“I realized that just getting to know my host family on a personal
level, their day-to-day lives and their culture is something that I
couldn’t have done unless I lived with them,” she said.
For Lescas, it was finding the comforts of home that helped him meet new people and acclimate to a new life abroad.
“Life is different, but at the same time, every morning I wake up,
drink coffee, eat breakfast and talk to people,” he said. “No matter
where you come from, you always kind of talk about the same things.
There are these very unique parts of the experience, but there are also a
lot of similarities as well.”
William Lescas (right), with
Aarhus University Profs. Derek Beach and Philip Ulrich, participates in a panel discussion focused on the U.S. elections during his time as a
Fulbright student in Denmark.
Lescas and Jaeger are currently enrolled in graduate studies. An
aspiring policy analyst, Lescas hopes to pursue a doctorate after
completing his master’s program. Jaeger, who deferred admission to law
school upon receipt of her Fulbright award, is applying the benefits of
her Fulbright year to her studies at William & Mary
“Being able to live in a different place for a year opens
your mind to people from many walks of life,” she said. “Going to law
school with such an open mind will allow me to meet people and to look
at things from many different angles.”
Jaeger also plans to put her
language fluency to use, as she hopes to work with Spanish-speaking
Sanders has also returned to the United States, where she hopes to continue her career in international education.
“I think I could really do a lot of good and give back to the U.S.,
who sent me on my Fulbright, by helping American students go abroad,”
she said. “Many of the challenges faced by the U.S. will require a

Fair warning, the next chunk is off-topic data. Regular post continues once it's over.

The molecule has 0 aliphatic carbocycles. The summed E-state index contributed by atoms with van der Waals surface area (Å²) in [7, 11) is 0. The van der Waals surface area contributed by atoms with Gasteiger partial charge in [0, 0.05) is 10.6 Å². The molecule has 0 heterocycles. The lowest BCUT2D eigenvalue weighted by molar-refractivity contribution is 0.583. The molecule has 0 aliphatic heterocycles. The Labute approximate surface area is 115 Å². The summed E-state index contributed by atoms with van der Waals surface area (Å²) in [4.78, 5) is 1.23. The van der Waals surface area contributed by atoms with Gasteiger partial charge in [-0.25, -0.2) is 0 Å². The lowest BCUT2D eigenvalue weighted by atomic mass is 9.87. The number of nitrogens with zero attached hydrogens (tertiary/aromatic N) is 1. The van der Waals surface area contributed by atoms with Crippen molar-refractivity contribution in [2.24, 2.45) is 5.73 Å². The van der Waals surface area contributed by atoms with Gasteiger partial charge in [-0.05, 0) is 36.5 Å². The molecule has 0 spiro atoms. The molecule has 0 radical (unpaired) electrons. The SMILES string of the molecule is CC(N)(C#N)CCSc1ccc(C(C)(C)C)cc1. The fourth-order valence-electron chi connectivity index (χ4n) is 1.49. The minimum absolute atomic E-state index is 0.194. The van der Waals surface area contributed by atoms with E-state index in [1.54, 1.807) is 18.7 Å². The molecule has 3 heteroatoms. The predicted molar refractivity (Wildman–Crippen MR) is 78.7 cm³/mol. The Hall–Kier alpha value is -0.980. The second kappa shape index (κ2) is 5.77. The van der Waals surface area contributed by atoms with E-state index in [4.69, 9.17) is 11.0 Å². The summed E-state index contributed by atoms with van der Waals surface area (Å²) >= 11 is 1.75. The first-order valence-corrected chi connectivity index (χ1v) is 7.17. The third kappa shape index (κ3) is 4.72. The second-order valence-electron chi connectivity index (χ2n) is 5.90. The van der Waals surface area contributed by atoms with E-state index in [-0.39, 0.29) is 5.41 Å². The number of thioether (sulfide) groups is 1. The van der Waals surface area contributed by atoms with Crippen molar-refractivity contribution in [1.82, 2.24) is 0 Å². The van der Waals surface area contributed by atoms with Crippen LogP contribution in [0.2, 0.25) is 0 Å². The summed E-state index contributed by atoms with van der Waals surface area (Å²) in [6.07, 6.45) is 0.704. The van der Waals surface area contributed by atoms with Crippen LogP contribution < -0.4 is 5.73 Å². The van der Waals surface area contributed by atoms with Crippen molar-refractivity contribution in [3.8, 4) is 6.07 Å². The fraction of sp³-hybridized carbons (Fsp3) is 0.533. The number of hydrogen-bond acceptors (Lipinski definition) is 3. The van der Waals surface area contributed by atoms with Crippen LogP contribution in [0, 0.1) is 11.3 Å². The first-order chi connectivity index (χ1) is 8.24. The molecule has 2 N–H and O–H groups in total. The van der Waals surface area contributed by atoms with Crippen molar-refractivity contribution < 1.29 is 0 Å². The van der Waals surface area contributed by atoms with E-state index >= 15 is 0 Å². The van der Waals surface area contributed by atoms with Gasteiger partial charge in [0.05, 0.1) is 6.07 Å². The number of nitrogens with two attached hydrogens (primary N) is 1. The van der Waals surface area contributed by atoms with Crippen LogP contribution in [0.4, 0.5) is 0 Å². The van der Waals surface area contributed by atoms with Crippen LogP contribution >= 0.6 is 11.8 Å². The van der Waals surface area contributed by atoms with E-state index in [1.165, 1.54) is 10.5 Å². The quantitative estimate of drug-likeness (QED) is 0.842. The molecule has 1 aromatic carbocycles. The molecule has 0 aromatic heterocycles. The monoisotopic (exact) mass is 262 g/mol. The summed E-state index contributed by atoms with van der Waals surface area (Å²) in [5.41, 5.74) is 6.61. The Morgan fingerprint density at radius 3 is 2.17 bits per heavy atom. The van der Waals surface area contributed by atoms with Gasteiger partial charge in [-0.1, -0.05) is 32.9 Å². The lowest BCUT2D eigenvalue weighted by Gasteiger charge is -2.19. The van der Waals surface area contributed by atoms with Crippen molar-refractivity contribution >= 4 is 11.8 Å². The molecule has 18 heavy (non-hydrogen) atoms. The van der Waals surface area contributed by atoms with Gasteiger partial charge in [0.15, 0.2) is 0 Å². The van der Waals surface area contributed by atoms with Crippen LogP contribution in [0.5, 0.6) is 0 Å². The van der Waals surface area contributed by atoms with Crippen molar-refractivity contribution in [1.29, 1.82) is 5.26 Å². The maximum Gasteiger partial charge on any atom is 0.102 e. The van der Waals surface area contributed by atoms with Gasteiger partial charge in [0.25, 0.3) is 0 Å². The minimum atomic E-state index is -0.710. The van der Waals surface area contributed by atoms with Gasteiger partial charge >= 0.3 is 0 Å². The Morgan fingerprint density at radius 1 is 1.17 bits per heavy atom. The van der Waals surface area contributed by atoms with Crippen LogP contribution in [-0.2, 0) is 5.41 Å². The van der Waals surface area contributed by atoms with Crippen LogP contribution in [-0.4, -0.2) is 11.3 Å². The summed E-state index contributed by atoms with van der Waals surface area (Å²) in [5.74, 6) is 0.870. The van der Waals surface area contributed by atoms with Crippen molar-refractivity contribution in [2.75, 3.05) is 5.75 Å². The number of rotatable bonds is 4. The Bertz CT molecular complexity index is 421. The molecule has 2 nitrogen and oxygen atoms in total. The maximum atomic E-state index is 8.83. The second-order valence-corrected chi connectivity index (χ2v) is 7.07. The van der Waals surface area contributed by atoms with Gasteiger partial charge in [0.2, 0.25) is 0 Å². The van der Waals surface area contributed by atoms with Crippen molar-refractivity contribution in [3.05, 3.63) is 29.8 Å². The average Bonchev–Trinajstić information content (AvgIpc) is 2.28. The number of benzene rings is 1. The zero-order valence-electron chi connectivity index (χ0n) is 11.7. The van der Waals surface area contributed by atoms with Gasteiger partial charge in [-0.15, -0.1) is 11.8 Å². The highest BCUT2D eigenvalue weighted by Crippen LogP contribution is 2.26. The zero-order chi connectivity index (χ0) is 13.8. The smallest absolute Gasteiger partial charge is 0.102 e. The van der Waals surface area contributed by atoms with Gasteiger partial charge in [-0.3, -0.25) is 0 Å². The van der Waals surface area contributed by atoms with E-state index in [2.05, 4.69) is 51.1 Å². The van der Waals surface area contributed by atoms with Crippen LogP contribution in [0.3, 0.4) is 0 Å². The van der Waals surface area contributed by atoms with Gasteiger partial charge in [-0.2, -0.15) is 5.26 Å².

globally-minded citizenry to solve them. If I can get one student to
study abroad who might not have otherwise, I will feel like I’ve given
back to my country.”
For those interested in applying for a Fulbright award, UD’s most
recent Fulbright Society Members have one shared piece of advice: Get
“My experience at Delaware wholeheartedly prepared me for my
experience in Madrid in so many ways,” Jaeger said. “I was involved in
many different activities and worked with many different kinds of
people, from my peers to administrators and faculty. That experience
allowed me to be an effective collaborator and to connect with people
from all over the world.”
UD students and alumni who plan to apply for a Fulbright award are encouraged to visit the Institute for Global Studies website, follow along on Instagram and Twitter for key updates, and contact Katharine Kerrane for advisement.
The Institute for Global Studies
(IGS) was created in 2009 to enhance the international dimensions of
teaching, research and outreach at the University of Delaware. IGS
provides leadership and support for programs and experiences that
contribute to the education of informed, skilled, open-minded citizens
of the world.
Best known for coordinating the University’s study abroad program,
IGS also awards scholarships and grants to faculty and students,
administers State Department-sponsored programs such as the UD Fulbright Initiative, Middle East Partnership Initiative (MEPI) Student Leaders Institute and the Study of the U.S. Institutes for Student Leaders on Women’s Leadership (SUSI-WL) program, and sponsors globally-focused events throughout the year.
IGS collaborates with campus partners, including the Office for International Students and Scholars, the Confucius Institute and the Center for Global and Area Studies. In addition, IGS partners with Enrollment Management to coordinate the UD World Scholars Program.
Article by Nikki Laws